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Publication numberUS4481614 A
Publication typeGrant
Application numberUS 06/366,644
Publication dateNov 6, 1984
Filing dateApr 8, 1982
Priority dateApr 8, 1982
Fee statusLapsed
Also published asDE3312537A1
Publication number06366644, 366644, US 4481614 A, US 4481614A, US-A-4481614, US4481614 A, US4481614A
InventorsByron K. Taylor, Myron C. Stewart
Original AssigneeRca Corporation
Export CitationBiBTeX, EndNote, RefMan
External Links: USPTO, USPTO Assignment, Espacenet
Velocity correction apparatus for disc record player
US 4481614 A
A velocity correction apparatus for a disc record player includes a permanent magnet attached to a cartridge mounted pickup arm and an electromagnetic coil secured in a cartridge supporting carriage. The coil is fixed to a supporting member which conformally engages structural features of the cartridge to guarantee proper alignment of coil and magnet. The coil support is mounted to permit limited rotation thereof to facilitate installation of the cartridge in the carriage and is mechanically biased to maintain coil-cartridge engagement and to maintain the cartridge in its normally operative position in the carriage.
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What is claimed is:
1. Signal recovery apparatus for a disc record player including a cartridge having top and side walls and being removably mounted in a carriage assembly for translating the cartridge radially across a disc record, said cartridge including a signal pickup transducer attached to a first end of a longitudinal transducer arm, the second end of which is suspended within an enclosure defined by said cartridge top and side walls and proximate the rearmost end thereof, and including transducer-disc relative velocity correction apparatus comprising:
a permanent magnet fixed to the second end of the transducer arm and having its polar axis parallel with the longitudinal axis of the transducer arm;
an electromagnetic coil responsive to velocity correction signals for generating time varying magnetic fields to influence the position of said permanent magnet, said coil located proximate the second end of the transducer arm and coaxial with the polar axis of said permanent magnet;
means for supporting said coil including:
a. an element having a first surface and a second surface opposite thereto, said coil being secured to the first surface with its axis perpendicular to said first surface, said first surface having recesses astride said coil for receiving conformally therein rearmost extremities of said cartridge sidewalls thereby aligning the coil axis with the permanent magnet;
b. a stemlike member protruding from said second surface having a long axis generally parallel with the axis through said coil;
c. a bracket secured to said carriage, said bracket having an aperture for loosely receiving said stemlike member therethrough, the plane including the aperture being generally perpendicular to the long axis of the transducer arm when in its normally operative position; and
d. bias means for urging said coil support means away from the bracket in the direction to seat the cartridge in its operative position.
2. The apparatus set forth in claim 1 further including a retaining means to preclude the bias means from disengaging said stemlike member from the bracket.
3. The apparatus set forth in claim 1 wherein said bias means is a leaf spring.
4. The apparatus set forth in claim 1 wherein said bias means is a coil spring.
5. The apparatus set forth in claim 1 or 2 or 3 or 4 wherein said bracket is a substantially "L" shaped member having one leg of the "L" secured to the carriage and said aperture being in the other leg of said "L" and wherein the aperture permits the stemlike member to freely slide therethrough and permits limited pivoting of the coil support thereabout.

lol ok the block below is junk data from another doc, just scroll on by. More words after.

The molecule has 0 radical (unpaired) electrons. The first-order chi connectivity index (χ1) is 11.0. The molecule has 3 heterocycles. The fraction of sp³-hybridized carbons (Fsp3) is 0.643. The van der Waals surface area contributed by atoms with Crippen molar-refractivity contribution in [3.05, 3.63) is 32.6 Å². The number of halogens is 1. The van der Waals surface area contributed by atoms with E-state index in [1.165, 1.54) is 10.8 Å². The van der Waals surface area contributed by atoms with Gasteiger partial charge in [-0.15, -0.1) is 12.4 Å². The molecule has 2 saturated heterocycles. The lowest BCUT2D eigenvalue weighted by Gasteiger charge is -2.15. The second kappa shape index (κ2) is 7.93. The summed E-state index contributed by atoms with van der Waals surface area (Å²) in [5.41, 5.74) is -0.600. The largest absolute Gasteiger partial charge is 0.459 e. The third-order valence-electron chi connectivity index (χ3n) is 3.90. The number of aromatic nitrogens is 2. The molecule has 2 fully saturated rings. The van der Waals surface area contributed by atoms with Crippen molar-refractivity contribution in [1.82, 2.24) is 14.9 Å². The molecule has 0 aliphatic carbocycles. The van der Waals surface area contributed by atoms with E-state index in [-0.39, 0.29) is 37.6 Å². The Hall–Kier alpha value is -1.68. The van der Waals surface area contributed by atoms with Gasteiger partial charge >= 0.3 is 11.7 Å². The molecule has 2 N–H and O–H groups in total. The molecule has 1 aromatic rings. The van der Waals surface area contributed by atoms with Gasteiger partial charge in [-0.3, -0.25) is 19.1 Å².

6. The apparatus set forth in claim 1 or 2 or 3 or 4 further comprising a coil bobbin and wherein the coil bobbin is integrally molded on the first surface of said element.
7. The apparatus set forth in claim 5 wherein the rearmost extremities of said cartridge sidewalls terminate in a vertex formed by beveled edges converging from top and bottom edges of said sidewalls and wherein the recesses in said element are conformal with said beveled edges.
8. In a disc record player apparatus including a carriage for supporting a removable cartridge, said cartridge having relatively long first and second sidewalls spaced apart by a top wall and having a pickup stylus suspended therein at a first end of a longitudinal stylus arm, the second end of which is compliantly attached to the cartridge proximate a first end thereof and including pickup stylus velocity correction apparatus comprising:
a permanent magnet mounted to the second end of said stylus arm having its polar axis aligned with the long axis of said styus arm;
an electromagnetic coil wound on a bobbin;
a support member having a first surface for supporting said electromagnetic coil and having a second surface opposite said first surface from which a stemlike member protrudes, said support member having recesses in said first surface for receiving therein portions of the ends of the sidewalls at the first end of said cartridge thereby aligning said electromagentic coil coaxially with the polar axis of the permanent magnet in a predetermined spatial relationship;
a bracket secured to said carriage, said bracket having an aperture therein generally conformal to a cross section of said stemlike member, said aperture slideably receiving said stemlike member and permitting limited rotation of the support member about said bracket;
bias means interposed between the bracket and support member for urging the support member in a direction away from said bracket and in a direction to seat the cartridge in its normally operative position.
9. The disc record player set forth in claim 8 further including:
retaining means secured to the end of the stemlike member to preclude the support member from disengaging the bracket.
10. In a disc record player having a carriage for supporting a removable cartridge on a bottom surface thereof, said cartridge having first and second ends and having sidewalls spaced apart by a top wall forming an enclosure in which a pickup transducer is attached to a first end of a longitudinal arm, the second end of which is compliantly secured to the first end of said cartridge and having pickup transducer relative velocity compensating means comprising:
a permanent magnet secured to the second end of the longitudinal arm with its polar axis aligned with the long axis of said arm;